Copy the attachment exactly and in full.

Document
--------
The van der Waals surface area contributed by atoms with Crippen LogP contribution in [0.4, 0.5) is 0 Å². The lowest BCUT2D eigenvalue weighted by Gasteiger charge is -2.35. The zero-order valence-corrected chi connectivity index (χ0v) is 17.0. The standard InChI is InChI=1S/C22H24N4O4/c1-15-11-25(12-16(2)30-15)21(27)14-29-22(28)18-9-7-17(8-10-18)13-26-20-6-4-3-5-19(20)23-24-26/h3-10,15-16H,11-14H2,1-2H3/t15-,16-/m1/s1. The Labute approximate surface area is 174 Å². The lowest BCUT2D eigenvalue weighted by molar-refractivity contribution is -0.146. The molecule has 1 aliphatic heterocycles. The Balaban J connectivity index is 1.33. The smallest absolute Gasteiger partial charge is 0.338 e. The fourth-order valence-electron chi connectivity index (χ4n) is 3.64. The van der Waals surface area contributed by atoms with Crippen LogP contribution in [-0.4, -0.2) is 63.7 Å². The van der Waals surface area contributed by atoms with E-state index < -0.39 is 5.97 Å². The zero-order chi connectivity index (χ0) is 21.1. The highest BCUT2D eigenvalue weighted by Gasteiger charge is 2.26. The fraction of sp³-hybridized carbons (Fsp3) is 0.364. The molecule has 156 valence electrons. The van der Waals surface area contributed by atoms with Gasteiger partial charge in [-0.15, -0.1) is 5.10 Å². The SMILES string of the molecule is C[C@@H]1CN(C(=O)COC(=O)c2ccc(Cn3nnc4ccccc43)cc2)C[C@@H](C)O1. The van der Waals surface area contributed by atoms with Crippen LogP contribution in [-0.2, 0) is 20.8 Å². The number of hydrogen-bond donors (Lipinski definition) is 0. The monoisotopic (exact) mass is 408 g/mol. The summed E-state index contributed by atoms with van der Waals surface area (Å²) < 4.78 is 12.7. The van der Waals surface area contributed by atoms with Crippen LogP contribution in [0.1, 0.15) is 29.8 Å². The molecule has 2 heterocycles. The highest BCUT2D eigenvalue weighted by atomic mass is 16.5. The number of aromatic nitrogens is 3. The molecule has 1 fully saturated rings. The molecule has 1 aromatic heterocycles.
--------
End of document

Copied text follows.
The van der Waals surface area contributed by atoms with Crippen LogP contribution in [0.4, 0.5) is 0 Å². The lowest BCUT2D eigenvalue weighted by Gasteiger charge is -2.35. The zero-order valence-corrected chi connectivity index (χ0v) is 17.0. The standard InChI is InChI=1S/C22H24N4O4/c1-15-11-25(12-16(2)30-15)21(27)14-29-22(28)18-9-7-17(8-10-18)13-26-20-6-4-3-5-19(20)23-24-26/h3-10,15-16H,11-14H2,1-2H3/t15-,16-/m1/s1. The Labute approximate surface area is 174 Å². The lowest BCUT2D eigenvalue weighted by molar-refractivity contribution is -0.146. The molecule has 1 aliphatic heterocycles. The Balaban J connectivity index is 1.33. The smallest absolute Gasteiger partial charge is 0.338 e. The fourth-order valence-electron chi connectivity index (χ4n) is 3.64. The van der Waals surface area contributed by atoms with Crippen LogP contribution in [-0.4, -0.2) is 63.7 Å². The van der Waals surface area contributed by atoms with E-state index < -0.39 is 5.97 Å². The zero-order chi connectivity index (χ0) is 21.1. The highest BCUT2D eigenvalue weighted by Gasteiger charge is 2.26. The fraction of sp³-hybridized carbons (Fsp3) is 0.364. The molecule has 156 valence electrons. The van der Waals surface area contributed by atoms with Gasteiger partial charge in [-0.15, -0.1) is 5.10 Å². The SMILES string of the molecule is C[C@@H]1CN(C(=O)COC(=O)c2ccc(Cn3nnc4ccccc43)cc2)C[C@@H](C)O1. The van der Waals surface area contributed by atoms with Crippen LogP contribution in [-0.2, 0) is 20.8 Å². The number of hydrogen-bond donors (Lipinski definition) is 0. The monoisotopic (exact) mass is 408 g/mol. The summed E-state index contributed by atoms with van der Waals surface area (Å²) < 4.78 is 12.7. The van der Waals surface area contributed by atoms with Crippen LogP contribution in [0.1, 0.15) is 29.8 Å². The molecule has 2 heterocycles. The highest BCUT2D eigenvalue weighted by atomic mass is 16.5. The number of aromatic nitrogens is 3. The molecule has 1 fully saturated rings. The molecule has 1 aromatic heterocycles.